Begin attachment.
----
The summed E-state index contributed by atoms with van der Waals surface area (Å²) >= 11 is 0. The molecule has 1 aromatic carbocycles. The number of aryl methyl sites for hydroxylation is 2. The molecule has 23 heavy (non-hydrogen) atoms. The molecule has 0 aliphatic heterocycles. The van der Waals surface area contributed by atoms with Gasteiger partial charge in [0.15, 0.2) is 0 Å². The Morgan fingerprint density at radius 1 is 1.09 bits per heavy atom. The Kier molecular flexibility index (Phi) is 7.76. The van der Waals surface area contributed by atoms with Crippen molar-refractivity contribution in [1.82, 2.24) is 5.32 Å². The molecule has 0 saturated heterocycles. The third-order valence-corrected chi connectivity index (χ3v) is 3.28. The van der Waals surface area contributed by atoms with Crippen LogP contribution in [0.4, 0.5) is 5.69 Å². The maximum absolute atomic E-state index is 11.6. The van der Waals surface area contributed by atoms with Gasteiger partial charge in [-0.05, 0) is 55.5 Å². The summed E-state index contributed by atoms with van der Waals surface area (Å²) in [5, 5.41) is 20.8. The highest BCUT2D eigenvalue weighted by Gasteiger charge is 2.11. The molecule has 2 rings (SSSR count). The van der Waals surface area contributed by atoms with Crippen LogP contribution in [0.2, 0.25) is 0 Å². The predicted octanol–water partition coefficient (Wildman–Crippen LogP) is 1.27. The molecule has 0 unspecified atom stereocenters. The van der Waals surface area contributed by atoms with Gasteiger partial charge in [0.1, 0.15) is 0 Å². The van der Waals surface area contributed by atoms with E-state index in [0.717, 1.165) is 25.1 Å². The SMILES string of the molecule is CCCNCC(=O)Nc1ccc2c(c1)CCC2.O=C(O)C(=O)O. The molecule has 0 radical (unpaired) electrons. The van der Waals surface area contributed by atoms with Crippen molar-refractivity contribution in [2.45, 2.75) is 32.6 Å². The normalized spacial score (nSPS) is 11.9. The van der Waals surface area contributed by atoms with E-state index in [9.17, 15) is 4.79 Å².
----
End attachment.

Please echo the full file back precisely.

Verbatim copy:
The summed E-state index contributed by atoms with van der Waals surface area (Å²) >= 11 is 0. The molecule has 1 aromatic carbocycles. The number of aryl methyl sites for hydroxylation is 2. The molecule has 23 heavy (non-hydrogen) atoms. The molecule has 0 aliphatic heterocycles. The van der Waals surface area contributed by atoms with Gasteiger partial charge in [0.15, 0.2) is 0 Å². The Morgan fingerprint density at radius 1 is 1.09 bits per heavy atom. The Kier molecular flexibility index (Phi) is 7.76. The van der Waals surface area contributed by atoms with Crippen molar-refractivity contribution in [1.82, 2.24) is 5.32 Å². The molecule has 0 saturated heterocycles. The third-order valence-corrected chi connectivity index (χ3v) is 3.28. The van der Waals surface area contributed by atoms with Crippen LogP contribution in [0.4, 0.5) is 5.69 Å². The maximum absolute atomic E-state index is 11.6. The van der Waals surface area contributed by atoms with Gasteiger partial charge in [-0.05, 0) is 55.5 Å². The summed E-state index contributed by atoms with van der Waals surface area (Å²) in [5, 5.41) is 20.8. The highest BCUT2D eigenvalue weighted by Gasteiger charge is 2.11. The molecule has 2 rings (SSSR count). The van der Waals surface area contributed by atoms with Crippen LogP contribution in [0.2, 0.25) is 0 Å². The predicted octanol–water partition coefficient (Wildman–Crippen LogP) is 1.27. The molecule has 0 unspecified atom stereocenters. The van der Waals surface area contributed by atoms with Gasteiger partial charge in [0.1, 0.15) is 0 Å². The van der Waals surface area contributed by atoms with E-state index in [0.717, 1.165) is 25.1 Å². The SMILES string of the molecule is CCCNCC(=O)Nc1ccc2c(c1)CCC2.O=C(O)C(=O)O. The molecule has 0 radical (unpaired) electrons. The van der Waals surface area contributed by atoms with Crippen molar-refractivity contribution in [2.45, 2.75) is 32.6 Å². The normalized spacial score (nSPS) is 11.9. The van der Waals surface area contributed by atoms with E-state index in [9.17, 15) is 4.79 Å².